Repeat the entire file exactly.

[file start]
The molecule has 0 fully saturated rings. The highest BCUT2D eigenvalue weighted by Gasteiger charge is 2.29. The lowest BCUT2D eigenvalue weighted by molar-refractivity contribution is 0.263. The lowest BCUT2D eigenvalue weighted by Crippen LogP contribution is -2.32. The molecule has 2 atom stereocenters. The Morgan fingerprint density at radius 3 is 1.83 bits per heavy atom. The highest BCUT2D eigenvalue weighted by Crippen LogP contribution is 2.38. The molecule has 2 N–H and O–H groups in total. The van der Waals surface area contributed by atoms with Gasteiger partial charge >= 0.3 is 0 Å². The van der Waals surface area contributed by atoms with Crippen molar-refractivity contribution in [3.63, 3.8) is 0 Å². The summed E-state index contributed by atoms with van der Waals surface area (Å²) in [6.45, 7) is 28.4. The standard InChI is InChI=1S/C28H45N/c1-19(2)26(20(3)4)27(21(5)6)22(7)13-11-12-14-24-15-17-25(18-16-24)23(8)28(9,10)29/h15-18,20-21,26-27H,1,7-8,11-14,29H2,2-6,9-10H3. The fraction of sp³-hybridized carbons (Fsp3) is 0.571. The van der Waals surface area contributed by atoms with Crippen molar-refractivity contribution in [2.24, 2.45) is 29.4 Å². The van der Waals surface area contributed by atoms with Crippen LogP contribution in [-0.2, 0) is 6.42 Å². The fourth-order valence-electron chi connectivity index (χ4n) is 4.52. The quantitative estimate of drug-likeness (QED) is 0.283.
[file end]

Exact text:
The molecule has 0 fully saturated rings. The highest BCUT2D eigenvalue weighted by Gasteiger charge is 2.29. The lowest BCUT2D eigenvalue weighted by molar-refractivity contribution is 0.263. The lowest BCUT2D eigenvalue weighted by Crippen LogP contribution is -2.32. The molecule has 2 atom stereocenters. The Morgan fingerprint density at radius 3 is 1.83 bits per heavy atom. The highest BCUT2D eigenvalue weighted by Crippen LogP contribution is 2.38. The molecule has 2 N–H and O–H groups in total. The van der Waals surface area contributed by atoms with Gasteiger partial charge >= 0.3 is 0 Å². The van der Waals surface area contributed by atoms with Crippen molar-refractivity contribution in [3.63, 3.8) is 0 Å². The summed E-state index contributed by atoms with van der Waals surface area (Å²) in [6.45, 7) is 28.4. The standard InChI is InChI=1S/C28H45N/c1-19(2)26(20(3)4)27(21(5)6)22(7)13-11-12-14-24-15-17-25(18-16-24)23(8)28(9,10)29/h15-18,20-21,26-27H,1,7-8,11-14,29H2,2-6,9-10H3. The fraction of sp³-hybridized carbons (Fsp3) is 0.571. The van der Waals surface area contributed by atoms with Crippen molar-refractivity contribution in [2.24, 2.45) is 29.4 Å². The van der Waals surface area contributed by atoms with Crippen LogP contribution in [-0.2, 0) is 6.42 Å². The fourth-order valence-electron chi connectivity index (χ4n) is 4.52. The quantitative estimate of drug-likeness (QED) is 0.283.